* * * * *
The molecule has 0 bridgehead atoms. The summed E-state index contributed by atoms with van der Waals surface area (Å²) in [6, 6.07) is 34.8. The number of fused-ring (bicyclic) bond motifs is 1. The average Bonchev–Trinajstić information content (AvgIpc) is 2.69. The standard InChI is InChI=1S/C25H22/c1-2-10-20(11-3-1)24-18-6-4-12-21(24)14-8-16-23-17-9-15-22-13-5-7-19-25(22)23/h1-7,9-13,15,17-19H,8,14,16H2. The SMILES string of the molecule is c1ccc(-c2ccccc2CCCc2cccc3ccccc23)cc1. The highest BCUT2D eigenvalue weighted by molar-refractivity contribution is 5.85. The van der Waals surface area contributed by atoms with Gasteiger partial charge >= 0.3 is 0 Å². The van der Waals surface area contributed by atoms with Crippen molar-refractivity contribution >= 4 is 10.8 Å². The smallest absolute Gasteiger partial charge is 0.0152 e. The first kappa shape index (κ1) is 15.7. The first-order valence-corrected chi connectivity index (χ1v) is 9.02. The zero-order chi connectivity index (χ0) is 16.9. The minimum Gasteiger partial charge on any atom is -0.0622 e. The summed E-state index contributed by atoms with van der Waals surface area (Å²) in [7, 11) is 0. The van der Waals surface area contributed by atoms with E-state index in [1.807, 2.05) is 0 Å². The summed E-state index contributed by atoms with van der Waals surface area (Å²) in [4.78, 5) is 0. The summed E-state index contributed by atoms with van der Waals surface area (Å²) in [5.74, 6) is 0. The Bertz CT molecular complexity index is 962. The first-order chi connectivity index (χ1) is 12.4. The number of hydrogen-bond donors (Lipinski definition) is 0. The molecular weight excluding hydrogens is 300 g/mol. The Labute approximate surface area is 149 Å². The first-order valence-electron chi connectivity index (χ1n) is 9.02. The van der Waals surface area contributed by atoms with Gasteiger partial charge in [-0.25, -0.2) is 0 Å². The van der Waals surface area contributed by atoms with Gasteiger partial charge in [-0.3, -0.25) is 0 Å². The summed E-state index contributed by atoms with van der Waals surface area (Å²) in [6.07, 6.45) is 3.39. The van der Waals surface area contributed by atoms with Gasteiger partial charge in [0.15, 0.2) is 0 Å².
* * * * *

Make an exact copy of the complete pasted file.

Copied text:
The molecule has 0 bridgehead atoms. The summed E-state index contributed by atoms with van der Waals surface area (Å²) in [6, 6.07) is 34.8. The number of fused-ring (bicyclic) bond motifs is 1. The average Bonchev–Trinajstić information content (AvgIpc) is 2.69. The standard InChI is InChI=1S/C25H22/c1-2-10-20(11-3-1)24-18-6-4-12-21(24)14-8-16-23-17-9-15-22-13-5-7-19-25(22)23/h1-7,9-13,15,17-19H,8,14,16H2. The SMILES string of the molecule is c1ccc(-c2ccccc2CCCc2cccc3ccccc23)cc1. The highest BCUT2D eigenvalue weighted by molar-refractivity contribution is 5.85. The van der Waals surface area contributed by atoms with Gasteiger partial charge >= 0.3 is 0 Å². The van der Waals surface area contributed by atoms with Crippen molar-refractivity contribution >= 4 is 10.8 Å². The smallest absolute Gasteiger partial charge is 0.0152 e. The first kappa shape index (κ1) is 15.7. The first-order valence-corrected chi connectivity index (χ1v) is 9.02. The zero-order chi connectivity index (χ0) is 16.9. The minimum Gasteiger partial charge on any atom is -0.0622 e. The summed E-state index contributed by atoms with van der Waals surface area (Å²) in [7, 11) is 0. The van der Waals surface area contributed by atoms with E-state index in [1.807, 2.05) is 0 Å². The summed E-state index contributed by atoms with van der Waals surface area (Å²) in [4.78, 5) is 0. The summed E-state index contributed by atoms with van der Waals surface area (Å²) in [5.74, 6) is 0. The Bertz CT molecular complexity index is 962. The first-order chi connectivity index (χ1) is 12.4. The number of hydrogen-bond donors (Lipinski definition) is 0. The molecular weight excluding hydrogens is 300 g/mol. The Labute approximate surface area is 149 Å². The first-order valence-electron chi connectivity index (χ1n) is 9.02. The van der Waals surface area contributed by atoms with Gasteiger partial charge in [-0.25, -0.2) is 0 Å². The van der Waals surface area contributed by atoms with Gasteiger partial charge in [-0.3, -0.25) is 0 Å². The summed E-state index contributed by atoms with van der Waals surface area (Å²) in [6.07, 6.45) is 3.39. The van der Waals surface area contributed by atoms with Gasteiger partial charge in [0.15, 0.2) is 0 Å².